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on 23 June 1999
Has a work of literature ever had a more enigmatic (anti-)hero? From our opening glimpse of Murphy sitting naked in his old rocking-chair to his grimly comic death (he mistakes the gas-tap for the lavatory chain) we find out very little about the main protagonist. He rarely speaks, a sullen presence who often ignores the attentions of his devoted girlfriend and eventually chooses to work in a mental institution rather endure than the stability of married life. All we really learn about is his selfishness (and ennui). Yet around this unattractive hero Beckett has created a comic masterpiece. There is an almost Dickensian gallery of supporting characters, from Murphy's cockney landlady to the dreadful Ticklepenny, not to mention a motley crew of Irishmen pursuing Murphy around London. From the opening sentence ('The sun shone on the nothing new') the prose crackles with invention, and in terms of innovation this work is fully the equal of a Joyce or a Kafka. When Murphy plays chess against a hypomanic inmate of the mental institution, Beckett notates the game in full; when he introduces his heroine he forgoes description in favour of a table of her characteristics. The humour, always ironic, often descends to the black, while the work also shows a philosophical intent more typical of later works. In fact, the novel is placed at an interesting point in Beckett's output, where this philosophical concern is beginning to be apparent, but the virtuosic linguistic invention has yet to be abandoned. This means that this tale of 'a seedy solipsist' is rich and yet instantly appealing.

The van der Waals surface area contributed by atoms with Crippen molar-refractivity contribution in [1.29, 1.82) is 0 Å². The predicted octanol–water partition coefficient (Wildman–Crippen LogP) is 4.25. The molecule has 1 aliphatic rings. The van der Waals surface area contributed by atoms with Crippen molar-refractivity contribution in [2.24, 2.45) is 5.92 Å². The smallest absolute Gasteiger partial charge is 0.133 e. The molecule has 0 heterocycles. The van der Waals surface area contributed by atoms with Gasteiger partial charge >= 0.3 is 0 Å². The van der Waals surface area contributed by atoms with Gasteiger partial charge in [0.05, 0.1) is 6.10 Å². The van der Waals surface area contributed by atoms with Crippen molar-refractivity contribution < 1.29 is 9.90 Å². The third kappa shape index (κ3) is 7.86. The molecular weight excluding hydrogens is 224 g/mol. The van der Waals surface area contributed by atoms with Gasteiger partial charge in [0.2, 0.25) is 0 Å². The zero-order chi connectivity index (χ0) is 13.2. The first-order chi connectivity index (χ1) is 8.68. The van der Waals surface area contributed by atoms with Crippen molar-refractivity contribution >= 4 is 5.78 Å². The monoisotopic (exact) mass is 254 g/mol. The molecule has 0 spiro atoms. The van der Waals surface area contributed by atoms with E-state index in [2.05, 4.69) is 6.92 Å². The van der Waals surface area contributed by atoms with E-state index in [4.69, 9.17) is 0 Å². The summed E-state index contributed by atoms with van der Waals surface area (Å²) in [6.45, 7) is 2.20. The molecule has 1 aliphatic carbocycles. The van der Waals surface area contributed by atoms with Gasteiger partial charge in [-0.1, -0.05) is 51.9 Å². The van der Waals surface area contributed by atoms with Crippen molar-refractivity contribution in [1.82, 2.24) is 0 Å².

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on 11 September 2014
Utterly brilliant. I read this over twenty years ago as part of my degree. Now I have to ask, where is the comparison to A Girl is A Half Formed Thing by EMB? Beckett conveys absurdity through well ordered language. The other doesn't. Bravo Beckett
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on 5 February 2015
Samuel Beckett; enough said.
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on 20 September 2015
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on 21 December 2014